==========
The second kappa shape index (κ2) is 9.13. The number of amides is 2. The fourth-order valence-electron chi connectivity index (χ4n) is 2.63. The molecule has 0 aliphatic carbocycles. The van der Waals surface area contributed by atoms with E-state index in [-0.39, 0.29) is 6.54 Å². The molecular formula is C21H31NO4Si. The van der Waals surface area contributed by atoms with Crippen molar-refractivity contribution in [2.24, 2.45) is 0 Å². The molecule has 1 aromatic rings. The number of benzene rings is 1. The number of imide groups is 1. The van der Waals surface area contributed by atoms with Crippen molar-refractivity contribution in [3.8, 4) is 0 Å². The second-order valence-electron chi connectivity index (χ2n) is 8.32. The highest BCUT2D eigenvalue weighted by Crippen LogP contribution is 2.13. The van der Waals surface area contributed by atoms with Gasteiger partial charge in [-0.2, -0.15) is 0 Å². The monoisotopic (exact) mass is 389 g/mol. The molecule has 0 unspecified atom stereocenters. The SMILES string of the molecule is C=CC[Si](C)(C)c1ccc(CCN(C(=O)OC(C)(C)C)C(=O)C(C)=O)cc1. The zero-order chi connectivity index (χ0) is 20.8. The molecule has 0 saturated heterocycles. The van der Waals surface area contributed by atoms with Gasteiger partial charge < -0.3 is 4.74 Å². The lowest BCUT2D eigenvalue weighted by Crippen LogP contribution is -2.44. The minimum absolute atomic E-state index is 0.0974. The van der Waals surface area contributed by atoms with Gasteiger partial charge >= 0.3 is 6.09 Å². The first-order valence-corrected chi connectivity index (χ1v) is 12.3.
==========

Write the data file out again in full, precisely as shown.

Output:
The second kappa shape index (κ2) is 9.13. The number of amides is 2. The fourth-order valence-electron chi connectivity index (χ4n) is 2.63. The molecule has 0 aliphatic carbocycles. The van der Waals surface area contributed by atoms with E-state index in [-0.39, 0.29) is 6.54 Å². The molecular formula is C21H31NO4Si. The van der Waals surface area contributed by atoms with Crippen molar-refractivity contribution in [2.24, 2.45) is 0 Å². The molecule has 1 aromatic rings. The number of benzene rings is 1. The number of imide groups is 1. The van der Waals surface area contributed by atoms with Crippen molar-refractivity contribution in [3.8, 4) is 0 Å². The second-order valence-electron chi connectivity index (χ2n) is 8.32. The highest BCUT2D eigenvalue weighted by Crippen LogP contribution is 2.13. The van der Waals surface area contributed by atoms with Gasteiger partial charge in [-0.2, -0.15) is 0 Å². The monoisotopic (exact) mass is 389 g/mol. The molecule has 0 unspecified atom stereocenters. The SMILES string of the molecule is C=CC[Si](C)(C)c1ccc(CCN(C(=O)OC(C)(C)C)C(=O)C(C)=O)cc1. The zero-order chi connectivity index (χ0) is 20.8. The molecule has 0 saturated heterocycles. The van der Waals surface area contributed by atoms with Gasteiger partial charge < -0.3 is 4.74 Å². The lowest BCUT2D eigenvalue weighted by Crippen LogP contribution is -2.44. The minimum absolute atomic E-state index is 0.0974. The van der Waals surface area contributed by atoms with Gasteiger partial charge >= 0.3 is 6.09 Å². The first-order valence-corrected chi connectivity index (χ1v) is 12.3.